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Thursday, September 24, 2009

The Well Rested Candle

When making Havdala after Yom Kippur one is obligated to use a light ‘that rested’.  This is unique to Yom Kippur, on a regular Saturday night there is no such obligation.  What does this mean? And why?

A “ner sheshavas”, light that rested, requires that one light their Havdala candle on Motzai Yom Kippur from a flame that has been burning from before Yom Kippur.

The Kol Bo explains that the candle on Motzai Shabbos and the candle on Motzai Yom Kippur are fundamentally different. The Gemara relates that on the very first Saturday Night of creation Hashem showed Adam how to make a fire from two stones. So on Saturday night in commemoration we thank Hashem for the creation of fire by lighting the Havdala candle. It therefore may, and indeed should be, a new flame.

On Yom Kippur we are celebrating the fact that we hadn’t used fire all day. In this way Yom Kippur is different from all other Jewish holidays, on which the use of fire is permitted. So it is therefore appropriate to use a flame that had ‘rested’ all day. It had been burning before Yom Kippur, had not been used over the holiday, and had now become permitted once again.

Therefore, if Yom Kippur is on Shabbos the Poskim write that we may use a new flame, however the minhag is to use an existing flame then as well.

A candle that was lit in honor of Yom Kippur, and not for light, is a subject of dispute in Halacha. The recommended practice is to either use a candle that was lit before Yom Kippur specifically for after Yom Kippur, and not in honor of Yom Kippur. If one only has a candle that was lit in honor of Yom Kippur he should light a candle from that (which is not as bad as a brand new flame) and make the bracha on both together.

In the event that one cannot find a flame that had been burning from before Yom Kippur one should not make the blessing on the candle during Havdalah.

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Posted on 09/24 at 04:56 AM • Permalink
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Meet Rabbi Tzvi Hirsch Haber

Rabbi Tzvi Hirsch HaberRabbi Tzvi Hirsch Haber is sought after by all who know him for his Halachic and practical advice. His keen ability to put complicated matters into a digestible perspective coupled with his ability to get the facts, make him the perfect blogger to help us all “Do It Right”.

A native of Buffalo, NY, Rabbi Tzvi Hirsch Haber spent his childhood globetrotting with his family. His pioneering spirit first surfaced in Melbourne, Australia, where he was excited to be a member of the opening class of Mesivta Bnei Torah. From Australia the Haber family settled down in Monsey, NY. Ever the maverick, Tzvi promptly left home to study in Yeshiva Ohr Hameir in Peekskill, where he became a mainstay of the Yeshiva, and inspired his younger brothers as well as several friends from the Mesivta in Melbourne to follow him. He then joined his chaburah in Jerusalem, first at the Mir Yeshiva and then at the Bais Medrash of Rav Dovid Soloveitchik, a senior scion of the famed Brisk dynasty. As his globetrotting family returned to Jerusalem, Tzvi returned to the US, to freeze in the famed, yet comparatively chilled Beth Medrash Govoha of Lakewood.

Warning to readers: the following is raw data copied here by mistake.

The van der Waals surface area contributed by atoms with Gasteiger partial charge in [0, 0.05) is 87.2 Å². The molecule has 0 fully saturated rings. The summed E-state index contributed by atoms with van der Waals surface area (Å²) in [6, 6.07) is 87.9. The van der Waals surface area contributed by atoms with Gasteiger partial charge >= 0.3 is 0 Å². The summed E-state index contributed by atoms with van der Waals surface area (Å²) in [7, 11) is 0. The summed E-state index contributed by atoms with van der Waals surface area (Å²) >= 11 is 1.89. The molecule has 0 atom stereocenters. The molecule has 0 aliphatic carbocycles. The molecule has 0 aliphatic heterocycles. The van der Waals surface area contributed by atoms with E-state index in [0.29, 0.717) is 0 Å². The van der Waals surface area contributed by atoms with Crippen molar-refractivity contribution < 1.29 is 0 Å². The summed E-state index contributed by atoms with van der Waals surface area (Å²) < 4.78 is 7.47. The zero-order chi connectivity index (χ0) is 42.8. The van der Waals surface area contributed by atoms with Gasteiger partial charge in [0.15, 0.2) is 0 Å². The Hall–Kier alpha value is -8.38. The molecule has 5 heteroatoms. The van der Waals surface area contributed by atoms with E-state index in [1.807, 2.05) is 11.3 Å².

In 2004 he met his wife, Suzanne Schor, a native of the warmer Los Angeles climate, and the couple settled in Lakewood, where he focused his pioneering and independent strengths on the study of Halacha, or Jewish law. His innovative spirit and innate ability to help others seeking to clarify the finer points of Judaism and integrate them into their daily lives inspired his decision to commute daily from Lakewood to the Lower East Side of Manhattan in order to bask in the day to day exposure to the world renowned Posek, HaRav David Feinstein. The daily commute was more than compensated for when he received Semicha from Rav Feinstien and the Kollel L’Torah U’lhorah (a division of Mesivta Tifereth Jerusalem) in Tamuz 5768, June 2008.

In August 2009, the Habers moved west, heading toward Los Angeles where Rabbi Haber joined the LINK-LA Kollel. After being an active member of the Kollel for several years, he joined the business world, however he is still actively involved in teaching and learning in LA.

Actively involved in all aspects of TorahLab, Tzvi has taken upon himself a quasi-role as administrator of quality control and has effectively improved and upgraded many of the smaller yet vital details involved in our site. His advice is eagerly sought and gracefully given.

Rabbi Haber is now living in the La Brea section of Los Angeles with his wonderful family. He can be contacted at tzvi@torahlab.org